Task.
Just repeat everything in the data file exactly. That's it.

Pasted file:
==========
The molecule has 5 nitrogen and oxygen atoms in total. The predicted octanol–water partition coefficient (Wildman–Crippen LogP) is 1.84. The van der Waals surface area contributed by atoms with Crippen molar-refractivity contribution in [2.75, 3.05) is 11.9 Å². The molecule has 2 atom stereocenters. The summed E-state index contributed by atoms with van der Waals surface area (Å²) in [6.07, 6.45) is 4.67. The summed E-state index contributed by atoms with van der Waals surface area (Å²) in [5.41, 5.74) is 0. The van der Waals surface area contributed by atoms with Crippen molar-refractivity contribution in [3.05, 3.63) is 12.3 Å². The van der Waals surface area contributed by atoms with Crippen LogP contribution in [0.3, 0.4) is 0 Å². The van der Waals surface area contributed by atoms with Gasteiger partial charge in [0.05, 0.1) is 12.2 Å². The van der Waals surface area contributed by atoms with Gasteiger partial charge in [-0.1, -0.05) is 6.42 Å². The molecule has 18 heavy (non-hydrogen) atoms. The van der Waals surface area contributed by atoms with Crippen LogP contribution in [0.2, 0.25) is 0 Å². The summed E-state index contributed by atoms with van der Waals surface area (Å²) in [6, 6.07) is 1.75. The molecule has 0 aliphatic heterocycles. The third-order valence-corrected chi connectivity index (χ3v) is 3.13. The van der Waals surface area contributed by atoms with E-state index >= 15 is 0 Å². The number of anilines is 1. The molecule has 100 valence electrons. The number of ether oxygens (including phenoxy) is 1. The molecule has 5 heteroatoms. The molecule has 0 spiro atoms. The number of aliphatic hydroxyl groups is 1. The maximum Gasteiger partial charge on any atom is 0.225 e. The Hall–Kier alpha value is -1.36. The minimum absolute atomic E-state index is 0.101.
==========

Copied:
The molecule has 5 nitrogen and oxygen atoms in total. The predicted octanol–water partition coefficient (Wildman–Crippen LogP) is 1.84. The van der Waals surface area contributed by atoms with Crippen molar-refractivity contribution in [2.75, 3.05) is 11.9 Å². The molecule has 2 atom stereocenters. The summed E-state index contributed by atoms with van der Waals surface area (Å²) in [6.07, 6.45) is 4.67. The summed E-state index contributed by atoms with van der Waals surface area (Å²) in [5.41, 5.74) is 0. The van der Waals surface area contributed by atoms with Crippen molar-refractivity contribution in [3.05, 3.63) is 12.3 Å². The van der Waals surface area contributed by atoms with Crippen LogP contribution in [0.3, 0.4) is 0 Å². The van der Waals surface area contributed by atoms with Gasteiger partial charge in [0.05, 0.1) is 12.2 Å². The van der Waals surface area contributed by atoms with Gasteiger partial charge in [-0.1, -0.05) is 6.42 Å². The molecule has 18 heavy (non-hydrogen) atoms. The van der Waals surface area contributed by atoms with Crippen LogP contribution in [0.2, 0.25) is 0 Å². The summed E-state index contributed by atoms with van der Waals surface area (Å²) in [6, 6.07) is 1.75. The molecule has 0 aliphatic heterocycles. The third-order valence-corrected chi connectivity index (χ3v) is 3.13. The van der Waals surface area contributed by atoms with E-state index >= 15 is 0 Å². The number of anilines is 1. The molecule has 100 valence electrons. The number of ether oxygens (including phenoxy) is 1. The molecule has 5 heteroatoms. The molecule has 0 spiro atoms. The number of aliphatic hydroxyl groups is 1. The maximum Gasteiger partial charge on any atom is 0.225 e. The Hall–Kier alpha value is -1.36. The minimum absolute atomic E-state index is 0.101.